During the second round of funding, lenders grew frustrated with the system timing out when they were trying to process loans of more than $1 million. Others simply couldn’t access the site’s homepage.
Oakland, California-based Beneficial State Bank has long been a preferred SBA lender, and CEO Randell Leach told Business Insider that the way his team interacted with E-Tran before the launch of the PPP initiative is a far cry from the way it’s using it now.
Leach described E-Tran as a legacy system that his team used in a very small-scale way. “In this environment, when the volumes are thousands and hundreds of thousands, it just isn’t designed for that,” he said.
When it became clear that PPP funding was insufficient to help the legions of desperate businesses “that anxiety and panic created its own set of communication challenges and pressures on the industry,” he added.
At NextTier Bank in Pennsylvania, Senior VP Maria Amoruso told Business Insider about the difficulties her team faced as it loaded hundreds of loan applications into E-Tran late into the night during the first and second rounds of PPP funding.
E-Tran, she said, “just couldn’t handle it. The SBA is processing more on a daily basis than they normally process in a year.”
NextTier has now processed nearly a thousand PPP loans by hand — a process that Amoruso said takes about 10 minutes per filing.
“The most challenging part is making sure you have all of the details required by the system – date business started, ZIP+4 for the applicant and principal, and NAICS code are a handful of the data points that you need to have in advance of entering the application,” she said.
It used to be fax machines
When Contreras Sweet took the helm of the SBA in 2014, she saw tremendous disparities in the technology capacities of the agency’s partner institutions across the country.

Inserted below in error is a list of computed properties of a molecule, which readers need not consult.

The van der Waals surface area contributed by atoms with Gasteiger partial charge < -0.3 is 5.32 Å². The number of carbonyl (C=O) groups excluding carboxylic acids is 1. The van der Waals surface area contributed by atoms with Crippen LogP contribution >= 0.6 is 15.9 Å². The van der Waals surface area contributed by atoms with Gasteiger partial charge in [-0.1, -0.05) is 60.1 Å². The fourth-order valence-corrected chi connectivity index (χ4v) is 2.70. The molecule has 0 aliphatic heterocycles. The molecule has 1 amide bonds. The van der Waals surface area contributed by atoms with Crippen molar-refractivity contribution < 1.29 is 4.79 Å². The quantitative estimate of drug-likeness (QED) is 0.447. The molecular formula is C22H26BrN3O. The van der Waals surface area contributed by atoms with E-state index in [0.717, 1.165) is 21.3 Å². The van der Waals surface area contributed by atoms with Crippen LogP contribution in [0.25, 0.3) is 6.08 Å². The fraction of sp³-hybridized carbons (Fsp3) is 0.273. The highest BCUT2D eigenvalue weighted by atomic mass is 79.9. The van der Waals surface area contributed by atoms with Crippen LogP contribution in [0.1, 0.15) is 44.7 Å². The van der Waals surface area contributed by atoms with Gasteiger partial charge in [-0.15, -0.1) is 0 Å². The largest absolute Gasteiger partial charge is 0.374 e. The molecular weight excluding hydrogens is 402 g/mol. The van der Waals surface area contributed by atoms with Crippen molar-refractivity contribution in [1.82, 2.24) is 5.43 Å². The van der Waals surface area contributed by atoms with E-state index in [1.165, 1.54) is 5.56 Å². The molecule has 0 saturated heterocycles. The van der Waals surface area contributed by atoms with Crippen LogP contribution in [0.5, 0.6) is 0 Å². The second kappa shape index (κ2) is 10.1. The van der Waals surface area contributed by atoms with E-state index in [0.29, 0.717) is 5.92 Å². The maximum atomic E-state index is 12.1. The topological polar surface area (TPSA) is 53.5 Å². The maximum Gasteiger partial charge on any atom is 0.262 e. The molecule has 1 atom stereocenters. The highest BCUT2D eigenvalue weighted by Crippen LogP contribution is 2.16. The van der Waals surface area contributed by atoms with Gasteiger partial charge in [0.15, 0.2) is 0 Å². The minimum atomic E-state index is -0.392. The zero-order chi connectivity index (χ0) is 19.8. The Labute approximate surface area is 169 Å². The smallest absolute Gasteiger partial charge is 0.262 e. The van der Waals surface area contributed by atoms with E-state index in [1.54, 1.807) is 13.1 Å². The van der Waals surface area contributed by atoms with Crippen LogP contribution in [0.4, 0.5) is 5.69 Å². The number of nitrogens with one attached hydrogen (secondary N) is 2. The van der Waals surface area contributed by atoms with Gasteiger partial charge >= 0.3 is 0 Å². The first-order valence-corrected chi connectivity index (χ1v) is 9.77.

“Many of the community banks were still processing their SBA loans over fax machines,” said Sweet. “When we said we wanted them to go online, they would scan and then send them to us. That’s not what we meant by digitization.”
Under Sweet’s tenure, the agency took action to try to expand and improve the E-Tran system.
“When we got there, it was a proprietary system,” she said. “We moved really aggressively to a plug-and-play so we weren’t wedded to one vendor, and it gave us a lot more latitude.”
As an often-overlooked agency within the federal government prior to the outbreak — one that both Trump and Obama sought to minimize with budget cuts — SBA was never going to receive enough annual funding from Congress to keep up with the pace of innovation within the financial industry.
Looking at the SBA’s financial portal today is like peering into a fintech time capsule.
Indeed, five years is a lifetime in that industry, and while the SBA was attempting its own modernization efforts, Wall Street giants like JPMorgan Chase and Bank of America were spending billions of dollars annually to harness advanced tech like artificial intelligence and blockchain.
At a small scale, the system could handle tools like automation that SBA-specific lenders used prior to the coronavirus recovery program. But the tech improvements weren’t enough to handle the coming onslaught of applications.
Contreras Sweet told Business Insider that the challenges faced by lenders and borrowers alike were to be expected given the scale of the $2.2 trillion CARES Act.
“We’re trying to do something that is unprecedented in our country’s history,” she said. “So no question, there’s going to be some challenges around it.”
E-Tran was never built to handle this capacity
The platform was never intended to be used as the mechanism to underpin one of the largest economic recovery packages in history.